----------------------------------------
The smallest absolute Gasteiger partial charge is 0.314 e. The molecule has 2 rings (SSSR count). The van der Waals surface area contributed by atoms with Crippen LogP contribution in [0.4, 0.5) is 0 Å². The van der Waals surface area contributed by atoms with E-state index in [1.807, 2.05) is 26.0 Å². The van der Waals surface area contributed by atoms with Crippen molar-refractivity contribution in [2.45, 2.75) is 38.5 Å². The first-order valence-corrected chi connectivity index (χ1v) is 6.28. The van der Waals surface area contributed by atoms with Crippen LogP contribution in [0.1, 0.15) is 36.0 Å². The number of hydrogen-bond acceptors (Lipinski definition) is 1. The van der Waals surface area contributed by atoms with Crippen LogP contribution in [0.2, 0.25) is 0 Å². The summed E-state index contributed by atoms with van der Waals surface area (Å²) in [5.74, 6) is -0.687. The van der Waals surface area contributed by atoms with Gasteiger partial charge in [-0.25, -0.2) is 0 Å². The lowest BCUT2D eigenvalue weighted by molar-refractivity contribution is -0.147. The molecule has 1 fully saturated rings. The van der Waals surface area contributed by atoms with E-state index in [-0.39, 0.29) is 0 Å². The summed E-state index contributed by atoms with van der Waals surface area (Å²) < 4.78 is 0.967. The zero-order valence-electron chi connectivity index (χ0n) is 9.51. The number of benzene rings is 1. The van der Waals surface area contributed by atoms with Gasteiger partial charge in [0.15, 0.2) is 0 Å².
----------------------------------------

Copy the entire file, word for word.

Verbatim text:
The smallest absolute Gasteiger partial charge is 0.314 e. The molecule has 2 rings (SSSR count). The van der Waals surface area contributed by atoms with Crippen LogP contribution in [0.4, 0.5) is 0 Å². The van der Waals surface area contributed by atoms with E-state index in [1.807, 2.05) is 26.0 Å². The van der Waals surface area contributed by atoms with Crippen molar-refractivity contribution in [2.45, 2.75) is 38.5 Å². The first-order valence-corrected chi connectivity index (χ1v) is 6.28. The van der Waals surface area contributed by atoms with Crippen LogP contribution in [0.1, 0.15) is 36.0 Å². The number of hydrogen-bond acceptors (Lipinski definition) is 1. The van der Waals surface area contributed by atoms with Crippen LogP contribution in [0.2, 0.25) is 0 Å². The summed E-state index contributed by atoms with van der Waals surface area (Å²) in [5.74, 6) is -0.687. The van der Waals surface area contributed by atoms with Gasteiger partial charge in [-0.25, -0.2) is 0 Å². The lowest BCUT2D eigenvalue weighted by molar-refractivity contribution is -0.147. The molecule has 1 fully saturated rings. The van der Waals surface area contributed by atoms with E-state index in [-0.39, 0.29) is 0 Å². The summed E-state index contributed by atoms with van der Waals surface area (Å²) < 4.78 is 0.967. The zero-order valence-electron chi connectivity index (χ0n) is 9.51. The number of benzene rings is 1. The van der Waals surface area contributed by atoms with Gasteiger partial charge in [0.15, 0.2) is 0 Å².